Hands-on learning enhances students comprehension

June 11, 2019

Mr. Olinske, adviser of FFA Checks finals on June 3rd, 2019, in the intro to agriculture classroom. With school beginning to end, Mr. Olinske is hosting his room for student success time.

Everyone has heard one student stand up in the middle of a lesson to a teacher and have the guts to ask this one question, ‘So, when will we actually apply this to, you know, anything in our future outside of school.” But it’s not just the know-it-alls who think this.

At some point every student questions why they are even learning the material they are given, question why advanced trig, or perhaps classes like physical education even matter.

“I graduated high school about, nine years ago or so, and me and my class did things because we thought it was important information so we listened, and I think nowadays that’s not the case. As soon as a student sees no connection of using the topic they’re learning to real life, they just deny or don’t learn the information very well,” said Advanced Animal Science teacher Mr. Olinske, who advises the Future Farmers of America.

When a student learns something after a teacher has given a lesson, it can either stick, or it goes in one ear and out the other. This happens because your brain seems to ignore any information your given that doesn’t seem important to you.

“They see how everything they’ve learned in class matters and now, they have there interest into it,” said Mrs. Raker, a FFA advisor and Agriculture and Food Science teacher.

The connection students make with each lesson really matters and many different methods exist to teach a student so the information sticks.

Hands-on learning or even doing an activity in the class is one of the fastest ways to learn something quickly and remember it. Even for English class, doing certain activities that correlate with the story they’re reading, and it may seem like being in kindergarten again, but even playing a matching game with another person in the classroom for definitions of words, phrases, or terms can help with memorization.

Mrs. Raker, adviser of FFA, on June 3rd, 2019, Checks on her students grades and assignments. Being patient and happy to answer any questions for finals that may catch up with students.

Working with hands is a vital an excellent way of learning and there are a few other reasons for that too. Learning something is one thing, but comprehending it is another, to understand it and really have a full picture in your head of the topic, shape, or idea being taught.

Books can be like movies when people feel and imagine every single word and really experience the book. Working with hands also develops comprehension skills.

“Working outside of school, like when I work on cars, and other things. There has been a definite help with my educational skills, especially with classes like geometry and other classes which require good imaginative comprehension skills, classes like even English,” said Senior Chance Asher, who also works with electronics outside of school.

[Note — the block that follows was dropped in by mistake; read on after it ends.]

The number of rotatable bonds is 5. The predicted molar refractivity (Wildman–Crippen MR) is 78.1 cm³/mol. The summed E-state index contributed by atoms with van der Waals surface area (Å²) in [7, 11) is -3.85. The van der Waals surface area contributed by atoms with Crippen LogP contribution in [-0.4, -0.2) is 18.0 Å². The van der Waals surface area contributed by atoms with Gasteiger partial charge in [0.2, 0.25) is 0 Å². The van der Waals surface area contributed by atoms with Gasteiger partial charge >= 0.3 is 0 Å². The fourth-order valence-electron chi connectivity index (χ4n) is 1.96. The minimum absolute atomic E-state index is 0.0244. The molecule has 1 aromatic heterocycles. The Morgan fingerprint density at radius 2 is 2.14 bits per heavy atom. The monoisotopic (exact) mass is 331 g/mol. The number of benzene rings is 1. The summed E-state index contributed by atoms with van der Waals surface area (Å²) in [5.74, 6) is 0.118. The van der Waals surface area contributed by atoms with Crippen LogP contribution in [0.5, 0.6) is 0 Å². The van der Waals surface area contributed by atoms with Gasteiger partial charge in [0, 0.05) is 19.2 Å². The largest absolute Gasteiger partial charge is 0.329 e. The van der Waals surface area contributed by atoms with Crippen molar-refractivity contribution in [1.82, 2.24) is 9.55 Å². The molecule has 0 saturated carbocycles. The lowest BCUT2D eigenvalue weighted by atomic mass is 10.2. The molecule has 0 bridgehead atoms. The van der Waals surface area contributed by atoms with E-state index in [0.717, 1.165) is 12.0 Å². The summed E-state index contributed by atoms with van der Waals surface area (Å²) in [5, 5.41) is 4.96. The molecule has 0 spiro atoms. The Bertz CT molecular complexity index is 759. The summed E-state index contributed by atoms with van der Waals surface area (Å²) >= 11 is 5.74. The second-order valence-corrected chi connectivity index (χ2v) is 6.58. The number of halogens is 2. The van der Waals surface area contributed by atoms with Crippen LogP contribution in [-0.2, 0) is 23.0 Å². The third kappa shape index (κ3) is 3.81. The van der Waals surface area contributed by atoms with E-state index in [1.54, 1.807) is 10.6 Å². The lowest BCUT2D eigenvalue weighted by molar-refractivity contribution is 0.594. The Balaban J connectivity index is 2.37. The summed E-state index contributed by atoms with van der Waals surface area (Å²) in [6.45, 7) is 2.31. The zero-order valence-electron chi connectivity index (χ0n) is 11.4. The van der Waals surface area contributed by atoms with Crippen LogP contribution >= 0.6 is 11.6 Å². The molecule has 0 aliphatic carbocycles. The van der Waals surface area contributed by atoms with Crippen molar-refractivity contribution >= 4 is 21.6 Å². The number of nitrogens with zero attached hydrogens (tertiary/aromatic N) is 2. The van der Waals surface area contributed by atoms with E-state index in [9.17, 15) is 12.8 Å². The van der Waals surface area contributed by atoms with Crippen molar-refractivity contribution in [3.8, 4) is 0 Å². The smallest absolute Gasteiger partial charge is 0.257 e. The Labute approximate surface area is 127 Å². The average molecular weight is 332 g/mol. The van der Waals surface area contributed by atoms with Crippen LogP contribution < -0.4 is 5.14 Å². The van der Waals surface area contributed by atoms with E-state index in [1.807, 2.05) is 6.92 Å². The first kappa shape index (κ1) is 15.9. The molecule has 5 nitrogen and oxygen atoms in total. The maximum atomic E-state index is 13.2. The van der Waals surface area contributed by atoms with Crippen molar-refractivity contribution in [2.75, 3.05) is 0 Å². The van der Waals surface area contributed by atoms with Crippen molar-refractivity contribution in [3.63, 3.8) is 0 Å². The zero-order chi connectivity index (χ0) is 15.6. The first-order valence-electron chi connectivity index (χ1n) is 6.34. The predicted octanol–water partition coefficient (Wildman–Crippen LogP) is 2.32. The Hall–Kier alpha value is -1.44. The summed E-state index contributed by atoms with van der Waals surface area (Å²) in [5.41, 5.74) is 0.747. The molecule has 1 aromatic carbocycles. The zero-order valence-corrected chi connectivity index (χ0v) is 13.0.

Some students work outside of school like yard work, maintenance on cars, electric. Some students even start their own lawn care business in the school. Or other students decide to join FFA where Mrs. Raker and Mr. Olinske are advisors of the organization in the school, where students go out and do community service as well as teach children about farm animals and what agriculture really means. Anyone can join and a student does not have to be a farmer to feel included when you’re working with everyone productively.

But there are also people who put their physical energy by learning and playing sports, this is also something that develops comprehension. In every sport it is expected to pay attention to everything in the field all at the same time and process what a player needs to do.

All of these activities practice, maintain, and improve on your comprehension skills for all classes. For example, when you are doing woodwork, or building, anything, and working with all sorts of complex 3-D shapes, it can help the student with geometry when imagining those shapes and understanding the formulas and why they work.

Activities, hands-on education as well as outside of school or after school activities that work the brain. However there are students who work the opposite way.

Some students refuse to do any paperwork because they don’t see it as important or necessary.

Common sense would say they’re wrong, but why is it important? If the student has learned the topic, why is it necessary to do all of these projects, essays, homework, all of it.

The purpose is to make sure the student fully understands the topic, and to give it some practice and adapt your skills when given complex, or just unusual situations.

Hands-on education should be taken more seriously and used more often to show students the importance of what they’re learning and to make it easier to understand. But, practicing by doing projects and homework never hurt anyone and is a great help.

No matter what you think or what you are good at everybody needs a good mix of hands on activity, and a good amount spent writing.

All sides of education are very important, and whether or not it is used once or never in an adults life. Students are at least prepared to do anything you wish to do.

See Mr. Olinske or Mrs. Raker to see about FFA and the opportunities it brings to do some fun work, or join a sport, or a club, do anything in high school that gets people moving after school, it’s a great motivator, a teacher, and a great chance to interact with fellow students and learn with them.

“When a student relates something they are learning in school, to real life, it seems like a light bulb goes off, and they know it,” said Mr. Olinske. “Instantly.”

 

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